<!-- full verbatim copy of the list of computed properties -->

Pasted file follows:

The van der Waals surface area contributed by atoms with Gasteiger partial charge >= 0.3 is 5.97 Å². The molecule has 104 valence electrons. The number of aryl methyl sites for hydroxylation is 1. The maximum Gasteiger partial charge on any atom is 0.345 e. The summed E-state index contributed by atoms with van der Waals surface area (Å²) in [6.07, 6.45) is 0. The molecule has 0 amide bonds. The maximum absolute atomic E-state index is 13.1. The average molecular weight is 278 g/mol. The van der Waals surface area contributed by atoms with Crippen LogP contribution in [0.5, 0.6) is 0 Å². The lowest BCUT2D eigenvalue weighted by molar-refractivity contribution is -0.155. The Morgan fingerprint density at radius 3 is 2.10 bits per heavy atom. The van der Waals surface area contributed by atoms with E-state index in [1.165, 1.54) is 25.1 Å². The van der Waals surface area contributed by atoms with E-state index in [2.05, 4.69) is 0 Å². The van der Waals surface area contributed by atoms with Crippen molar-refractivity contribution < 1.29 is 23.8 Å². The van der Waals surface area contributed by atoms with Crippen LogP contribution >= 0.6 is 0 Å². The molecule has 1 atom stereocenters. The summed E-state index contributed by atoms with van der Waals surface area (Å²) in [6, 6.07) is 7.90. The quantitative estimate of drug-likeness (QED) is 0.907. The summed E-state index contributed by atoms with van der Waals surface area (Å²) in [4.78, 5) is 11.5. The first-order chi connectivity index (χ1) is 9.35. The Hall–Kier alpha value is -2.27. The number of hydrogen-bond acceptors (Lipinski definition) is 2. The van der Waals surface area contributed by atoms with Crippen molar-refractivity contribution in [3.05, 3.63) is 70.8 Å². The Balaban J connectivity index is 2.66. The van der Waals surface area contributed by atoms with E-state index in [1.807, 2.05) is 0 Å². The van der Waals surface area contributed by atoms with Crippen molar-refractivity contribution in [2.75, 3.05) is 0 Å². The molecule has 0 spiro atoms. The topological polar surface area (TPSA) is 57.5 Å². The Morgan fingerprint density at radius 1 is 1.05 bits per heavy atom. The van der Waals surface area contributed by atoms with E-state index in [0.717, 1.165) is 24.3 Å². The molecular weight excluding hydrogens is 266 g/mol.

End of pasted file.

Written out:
The van der Waals surface area contributed by atoms with Gasteiger partial charge >= 0.3 is 5.97 Å². The molecule has 104 valence electrons. The number of aryl methyl sites for hydroxylation is 1. The maximum Gasteiger partial charge on any atom is 0.345 e. The summed E-state index contributed by atoms with van der Waals surface area (Å²) in [6.07, 6.45) is 0. The molecule has 0 amide bonds. The maximum absolute atomic E-state index is 13.1. The average molecular weight is 278 g/mol. The van der Waals surface area contributed by atoms with Crippen LogP contribution in [0.5, 0.6) is 0 Å². The lowest BCUT2D eigenvalue weighted by molar-refractivity contribution is -0.155. The Morgan fingerprint density at radius 3 is 2.10 bits per heavy atom. The van der Waals surface area contributed by atoms with E-state index in [1.165, 1.54) is 25.1 Å². The van der Waals surface area contributed by atoms with E-state index in [2.05, 4.69) is 0 Å². The van der Waals surface area contributed by atoms with Crippen molar-refractivity contribution < 1.29 is 23.8 Å². The van der Waals surface area contributed by atoms with Crippen LogP contribution >= 0.6 is 0 Å². The molecule has 1 atom stereocenters. The summed E-state index contributed by atoms with van der Waals surface area (Å²) in [6, 6.07) is 7.90. The quantitative estimate of drug-likeness (QED) is 0.907. The summed E-state index contributed by atoms with van der Waals surface area (Å²) in [4.78, 5) is 11.5. The first-order chi connectivity index (χ1) is 9.35. The Hall–Kier alpha value is -2.27. The number of hydrogen-bond acceptors (Lipinski definition) is 2. The van der Waals surface area contributed by atoms with Crippen molar-refractivity contribution in [3.05, 3.63) is 70.8 Å². The Balaban J connectivity index is 2.66. The van der Waals surface area contributed by atoms with E-state index in [1.807, 2.05) is 0 Å². The van der Waals surface area contributed by atoms with Crippen molar-refractivity contribution in [2.75, 3.05) is 0 Å². The molecule has 0 spiro atoms. The topological polar surface area (TPSA) is 57.5 Å². The Morgan fingerprint density at radius 1 is 1.05 bits per heavy atom. The van der Waals surface area contributed by atoms with E-state index in [0.717, 1.165) is 24.3 Å². The molecular weight excluding hydrogens is 266 g/mol.